Last month GE reported a 26% rise in revenue from Australia. The resource rich nation exceeded China revenue by US$100 million, and the company expects Australia will surpass China again in 2012. According to the Wall Street Journal GE expects that the price of minerals will remain strong and support Australia’s burgeoning mining sector.
For GE, this presents an immense growth opportunity fuelled by sales of industrial equipment to nations that produce healthy amounts of oil, gas and iron ore.
Alongside Australia, GE CEO Geoff Immelt pointed at Canada, Peru and Mongolia as other targets for the firm. He noted that these nations are more or less geographically equal in size to China, but are “not as hard” to do business in. The challenge for these countries is to develop economies which holistically benefit from a boom in one sector.
Much is being made of Australia’s “two speed economy”. Its fully-fledged mining boom is pushing the resources sector far ahead of the rest of the economy, which is flagging under the weight of an increased trade deficit. The strong Australian dollar is the culprit for these woes.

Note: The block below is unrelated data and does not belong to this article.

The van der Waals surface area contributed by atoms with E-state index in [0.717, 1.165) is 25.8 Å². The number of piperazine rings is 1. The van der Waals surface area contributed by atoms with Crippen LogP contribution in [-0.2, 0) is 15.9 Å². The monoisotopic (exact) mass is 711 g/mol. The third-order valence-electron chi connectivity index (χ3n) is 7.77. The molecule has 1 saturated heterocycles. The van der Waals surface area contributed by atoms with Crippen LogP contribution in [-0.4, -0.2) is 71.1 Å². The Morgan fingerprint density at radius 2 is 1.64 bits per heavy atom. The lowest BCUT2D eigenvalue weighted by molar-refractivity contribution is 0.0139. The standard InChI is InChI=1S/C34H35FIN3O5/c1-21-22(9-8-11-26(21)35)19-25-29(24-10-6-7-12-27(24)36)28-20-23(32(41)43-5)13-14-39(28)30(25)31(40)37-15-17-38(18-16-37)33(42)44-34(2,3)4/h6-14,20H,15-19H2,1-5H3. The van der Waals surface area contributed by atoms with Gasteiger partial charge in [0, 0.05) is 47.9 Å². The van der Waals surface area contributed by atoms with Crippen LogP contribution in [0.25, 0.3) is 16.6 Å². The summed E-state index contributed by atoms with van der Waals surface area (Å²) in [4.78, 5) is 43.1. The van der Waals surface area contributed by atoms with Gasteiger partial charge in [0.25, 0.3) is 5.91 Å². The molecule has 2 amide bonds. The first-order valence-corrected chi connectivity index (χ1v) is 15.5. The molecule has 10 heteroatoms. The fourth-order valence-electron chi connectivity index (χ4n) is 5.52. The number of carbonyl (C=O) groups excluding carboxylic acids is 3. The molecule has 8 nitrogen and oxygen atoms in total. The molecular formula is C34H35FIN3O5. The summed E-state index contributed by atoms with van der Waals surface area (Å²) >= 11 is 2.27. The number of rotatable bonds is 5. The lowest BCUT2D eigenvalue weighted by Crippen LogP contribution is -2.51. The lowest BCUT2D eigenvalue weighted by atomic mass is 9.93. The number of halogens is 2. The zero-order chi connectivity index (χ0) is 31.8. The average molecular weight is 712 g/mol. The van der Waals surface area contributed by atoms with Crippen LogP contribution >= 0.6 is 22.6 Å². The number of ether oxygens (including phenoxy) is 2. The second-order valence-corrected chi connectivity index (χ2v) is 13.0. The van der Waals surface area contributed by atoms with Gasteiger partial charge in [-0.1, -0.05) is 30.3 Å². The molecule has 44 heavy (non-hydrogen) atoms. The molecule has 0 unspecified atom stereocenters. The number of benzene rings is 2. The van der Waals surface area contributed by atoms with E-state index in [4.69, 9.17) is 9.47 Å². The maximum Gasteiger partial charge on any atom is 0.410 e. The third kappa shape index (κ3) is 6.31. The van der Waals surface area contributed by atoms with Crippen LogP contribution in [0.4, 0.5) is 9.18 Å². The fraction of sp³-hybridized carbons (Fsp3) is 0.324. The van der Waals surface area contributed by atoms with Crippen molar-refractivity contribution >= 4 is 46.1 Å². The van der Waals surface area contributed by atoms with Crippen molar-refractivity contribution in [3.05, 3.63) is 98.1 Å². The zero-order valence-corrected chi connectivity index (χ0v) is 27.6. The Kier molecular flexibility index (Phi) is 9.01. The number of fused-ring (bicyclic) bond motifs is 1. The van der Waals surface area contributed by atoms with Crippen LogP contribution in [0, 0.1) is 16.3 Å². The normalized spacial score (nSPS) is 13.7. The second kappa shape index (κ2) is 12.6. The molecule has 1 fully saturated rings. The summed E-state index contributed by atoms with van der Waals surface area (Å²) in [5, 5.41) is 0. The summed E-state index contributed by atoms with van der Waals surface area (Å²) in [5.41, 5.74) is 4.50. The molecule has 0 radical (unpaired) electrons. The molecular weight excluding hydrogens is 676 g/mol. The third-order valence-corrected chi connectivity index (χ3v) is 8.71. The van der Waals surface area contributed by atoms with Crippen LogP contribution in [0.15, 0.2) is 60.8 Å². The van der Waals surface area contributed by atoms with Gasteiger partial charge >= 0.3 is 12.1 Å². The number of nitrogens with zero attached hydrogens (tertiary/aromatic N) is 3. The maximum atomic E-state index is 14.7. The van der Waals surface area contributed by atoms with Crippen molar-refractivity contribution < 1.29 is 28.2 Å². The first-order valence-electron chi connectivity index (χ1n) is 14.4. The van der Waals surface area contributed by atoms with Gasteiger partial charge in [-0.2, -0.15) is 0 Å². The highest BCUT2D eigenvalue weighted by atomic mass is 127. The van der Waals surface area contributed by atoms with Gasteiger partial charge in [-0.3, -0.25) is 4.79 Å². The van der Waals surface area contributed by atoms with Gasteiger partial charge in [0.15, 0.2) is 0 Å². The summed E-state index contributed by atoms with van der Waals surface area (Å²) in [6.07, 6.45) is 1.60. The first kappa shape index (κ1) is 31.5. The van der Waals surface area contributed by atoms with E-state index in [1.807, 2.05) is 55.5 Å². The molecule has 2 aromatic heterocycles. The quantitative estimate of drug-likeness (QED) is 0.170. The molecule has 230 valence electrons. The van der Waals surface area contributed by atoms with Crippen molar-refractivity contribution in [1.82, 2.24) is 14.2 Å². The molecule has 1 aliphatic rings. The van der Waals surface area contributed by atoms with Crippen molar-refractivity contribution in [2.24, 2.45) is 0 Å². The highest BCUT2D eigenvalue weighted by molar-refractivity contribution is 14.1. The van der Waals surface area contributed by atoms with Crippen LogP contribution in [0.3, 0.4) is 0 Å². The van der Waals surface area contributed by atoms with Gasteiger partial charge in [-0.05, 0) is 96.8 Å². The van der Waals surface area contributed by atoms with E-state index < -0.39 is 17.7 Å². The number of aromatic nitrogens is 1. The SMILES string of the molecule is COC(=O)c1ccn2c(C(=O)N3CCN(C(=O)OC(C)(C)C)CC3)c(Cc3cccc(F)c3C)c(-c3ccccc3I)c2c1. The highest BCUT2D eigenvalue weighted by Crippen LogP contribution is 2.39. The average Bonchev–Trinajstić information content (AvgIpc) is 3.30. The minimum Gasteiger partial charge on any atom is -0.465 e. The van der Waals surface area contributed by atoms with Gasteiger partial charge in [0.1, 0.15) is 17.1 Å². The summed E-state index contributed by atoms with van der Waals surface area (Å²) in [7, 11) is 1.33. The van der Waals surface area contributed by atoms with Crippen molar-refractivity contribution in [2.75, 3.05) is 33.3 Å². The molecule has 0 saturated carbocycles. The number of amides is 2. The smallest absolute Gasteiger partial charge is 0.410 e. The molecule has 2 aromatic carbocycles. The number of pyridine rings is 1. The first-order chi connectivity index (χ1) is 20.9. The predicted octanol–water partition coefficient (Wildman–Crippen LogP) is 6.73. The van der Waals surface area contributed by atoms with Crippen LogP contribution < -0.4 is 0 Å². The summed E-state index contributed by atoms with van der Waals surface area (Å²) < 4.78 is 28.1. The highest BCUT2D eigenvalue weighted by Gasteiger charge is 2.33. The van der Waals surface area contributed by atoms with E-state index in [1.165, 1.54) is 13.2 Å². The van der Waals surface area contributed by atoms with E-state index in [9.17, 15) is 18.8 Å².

Then again, ask any European finance minister to consider a job swap, and I am sure you’ll get no complaints about taking on the role in Australia – low unemployment, low inflation and low interest rates are not to be scoffed at.
There is some heavy work going on in Australia to align the economy. Budget cuts were unveiled last week and the Government announced they are aiming at going from deficit to a surplus of AUS$1.5 billion for 2012-2012.
There are, of course, a couple of issues GE and other companies in a similar position need to be mindful of.
The incoming Minerals Resource Rent Tax (MMRT) is a tax levied on 30% of the “super profits” from the mining of iron ore and coal in Australia. The tax kicks in at profits of $75 million and while 320 companies could potentially be affected, it will certainly raise the cost of doing business with these firms. The Government expects the tax will raise around AU $10.5bn.
Furthermore, the labour market is very tight and companies looking to work within the sector will be competing for experienced staff. This will cause further wage inflation and a tighter market than already exists.
The challenges and problems are there, but in looking at the global economy, I would rather be a finance minister wrestling with sustainability issues rather than existential issues. A two speed economy is certainly preferential when your only other option is a one speed economy heading downwards.